How has patient trust in virtual care changed over the last two years of the COVID-19 pandemic?
I think patient trust is shifting dramatically because many patients, consumers, and citizens have used telehealth during the COVID-19 pandemic and are feeling more connected to their providers and better cared for. According to some statistics from the United States, Medicare recipients – people who are primarily 65 and older – were satisfied or very satisfied with telehealth services: 83% thought that the telehealth visit quality was quite good.
Trust continues to increase the more people use telehealth, and with the profoundly good outcomes, people are experiencing from using virtual care. But of course, there is still room for improvement in the user experience – both regarding in-person and virtual visits. We also need to strengthen the level of health literacy and digital health literacy so people know how to better navigate digital health services. These issues also impact trust.
Despite the recent acceleration in the uptake of telecare, what barriers still hamper its scaling?
At least in the United States, from a regulatory and policy perspective, we talk a lot about broadband and the ability for people to connect to the Internet easily. That’s the most obvious thing we have to solve.
But we also have legislative issues here in the U.S. that create problems for consumers accessing virtual care. As the American Telemedicine Association, we want to make sure those barriers are removed at the federal and state levels.
Using technology just to replace a one-to-one visit is not a solution.
One of the restrictions in the U.S. is that you have to be in a specific location to receive virtual care services that are reimbursed – this rule came out in 1997, 14 years before the iPhone was invented. However, during the pandemic, we found that technology could deliver care in ways we perhaps never imagined.
Now, it’s time to remove the out-of-date regulatory, legislative and technical barriers and improve affordability. Many things have to be changed in terms of interoperability and seamless data exchange to make telecare easy for physicians.
We should start thinking of technology and telehealth as an enabler, and an accelerant of ensuring everyone gets care where and when they need it.
So what is your call to action for policy-makers to harness the potential of telecare?
We’ve had long-standing problems with access to care in the United States, inconsistent rollout, or availability of high-quality, evidence-based medicine. We know that technology can make this easier – we cannot certify enough clinicians fast enough to satisfy the growing needs of both the U.S. population and the population worldwide.
Using technology just to replace a one-to-one visit is not a solution; we have to replace it with a sustainable, fully integrated one-to-many care model. And that’s what’s exciting, for example, about remote monitoring because that’s exactly what it does. In practice, it means that a doctor or nurse has access to a dashboard to compare real-time patient data with clinical parameters that can quickly identify when patients really need help so that their provider can intervene before they need to visit the hospital or emergency department.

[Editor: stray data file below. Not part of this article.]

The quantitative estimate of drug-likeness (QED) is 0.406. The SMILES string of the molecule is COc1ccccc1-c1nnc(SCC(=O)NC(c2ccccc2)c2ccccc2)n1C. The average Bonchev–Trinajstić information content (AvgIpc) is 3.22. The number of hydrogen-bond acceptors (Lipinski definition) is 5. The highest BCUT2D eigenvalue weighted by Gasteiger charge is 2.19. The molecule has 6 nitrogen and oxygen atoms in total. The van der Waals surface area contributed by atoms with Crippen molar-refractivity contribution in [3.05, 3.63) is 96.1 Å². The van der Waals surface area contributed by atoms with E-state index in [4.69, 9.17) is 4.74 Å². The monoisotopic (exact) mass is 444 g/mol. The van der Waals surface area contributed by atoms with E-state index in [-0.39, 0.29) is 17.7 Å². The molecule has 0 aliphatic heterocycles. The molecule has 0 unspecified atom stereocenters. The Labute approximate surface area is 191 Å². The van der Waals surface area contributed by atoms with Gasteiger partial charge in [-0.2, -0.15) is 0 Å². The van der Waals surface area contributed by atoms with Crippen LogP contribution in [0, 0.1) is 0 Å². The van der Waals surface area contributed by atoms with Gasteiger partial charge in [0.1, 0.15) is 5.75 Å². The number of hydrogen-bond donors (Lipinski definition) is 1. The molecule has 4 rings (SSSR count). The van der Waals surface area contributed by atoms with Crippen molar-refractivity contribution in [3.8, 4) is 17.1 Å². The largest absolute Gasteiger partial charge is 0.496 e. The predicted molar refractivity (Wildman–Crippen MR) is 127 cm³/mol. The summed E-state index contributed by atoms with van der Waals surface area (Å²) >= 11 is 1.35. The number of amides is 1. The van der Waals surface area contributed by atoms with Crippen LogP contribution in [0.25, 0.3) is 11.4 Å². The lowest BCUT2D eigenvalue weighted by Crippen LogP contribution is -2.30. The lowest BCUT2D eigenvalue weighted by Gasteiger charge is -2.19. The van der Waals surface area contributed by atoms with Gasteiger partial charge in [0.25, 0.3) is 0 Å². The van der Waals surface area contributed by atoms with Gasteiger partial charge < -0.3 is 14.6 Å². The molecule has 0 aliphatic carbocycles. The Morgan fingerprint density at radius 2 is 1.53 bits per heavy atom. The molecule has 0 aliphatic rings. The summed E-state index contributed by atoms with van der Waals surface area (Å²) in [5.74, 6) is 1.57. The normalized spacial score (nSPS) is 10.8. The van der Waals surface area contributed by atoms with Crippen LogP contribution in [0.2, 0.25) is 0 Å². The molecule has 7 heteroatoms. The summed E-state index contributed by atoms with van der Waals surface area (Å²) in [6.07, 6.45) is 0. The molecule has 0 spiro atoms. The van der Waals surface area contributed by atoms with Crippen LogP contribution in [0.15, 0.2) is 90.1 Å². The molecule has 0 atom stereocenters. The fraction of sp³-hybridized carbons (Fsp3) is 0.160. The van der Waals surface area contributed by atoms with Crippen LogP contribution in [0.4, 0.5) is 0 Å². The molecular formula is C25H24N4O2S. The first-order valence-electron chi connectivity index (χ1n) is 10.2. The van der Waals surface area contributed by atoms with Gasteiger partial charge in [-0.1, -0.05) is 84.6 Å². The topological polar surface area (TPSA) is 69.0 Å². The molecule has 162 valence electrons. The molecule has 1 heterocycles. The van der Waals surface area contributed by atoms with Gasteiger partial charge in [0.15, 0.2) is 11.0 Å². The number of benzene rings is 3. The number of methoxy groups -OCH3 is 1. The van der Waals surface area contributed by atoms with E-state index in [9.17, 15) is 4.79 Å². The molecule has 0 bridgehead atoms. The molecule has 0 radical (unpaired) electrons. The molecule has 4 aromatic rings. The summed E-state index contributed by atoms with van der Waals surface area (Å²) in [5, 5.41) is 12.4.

Telecare improves access to care but also can lead to limited access to digital care for those who do not have access to the right technology or the knowledge of how to use it.
Yes, access to care is a significant problem we have addressed at the ATA by establishing an advisory group to explore how the use of telehealth can eliminate disparities. As a result, we’ve created a framework that identifies levers that, when addressed, can eliminate these gaps. At the top of the framework is a notion of connectivity. Many more issues must be addressed, like the affordability of devices and the challenge of digital literacy.
From my perspective, connectivity, affordability, and literacy are global problems that became even more visible during the pandemic. In the upcoming years, some challenges will gain importance: uneven health services distribution, an inadequate workforce, and workforce burnout.
What are critical successes/stepstones you’ve achieved as an association to make telecare more accessible?
We have been focused on a couple of things. One I touched on – the policy and advocacy work, and that’s obviously very important. We have made great progress with both state and federal policy initiatives, and we will continue to work in that domain. The second area that we consider essential to address is access to care.
We must ensure that we do not contribute to the digital divide but rather close it. Then we need to clearly identify when digital care is appropriate versus when face-to-face visits are necessary and when a hybrid model that includes both in-person and virtual care is the most beneficial. We shouldn’t just push telecare; we have to develop a sustainable model of care with telecare as one of the options.
Let’s take a look into the future. How, in your opinion, will telemedicine evolve over the next three to five years?
Consumers are going to continue to embrace – and even demand – virtual care services and continue to benefit, become more engaged in their care, enjoy better outcomes and quality of life, and appreciate a more convenient care experience. The ATA is working diligently to ensure that the necessary legislation and regulations be put in place to support telecare enrolment for the future.
We will also see other technologies being applied in healthcare and that fall within the broad rubric of telehealth, such as artificial intelligence, the use of wearable technologies and machine learning. As these technologies scale, providers will increasingly become adept at leveraging these tools, which should help address issues of burnout and build resilience among our healthcare providers.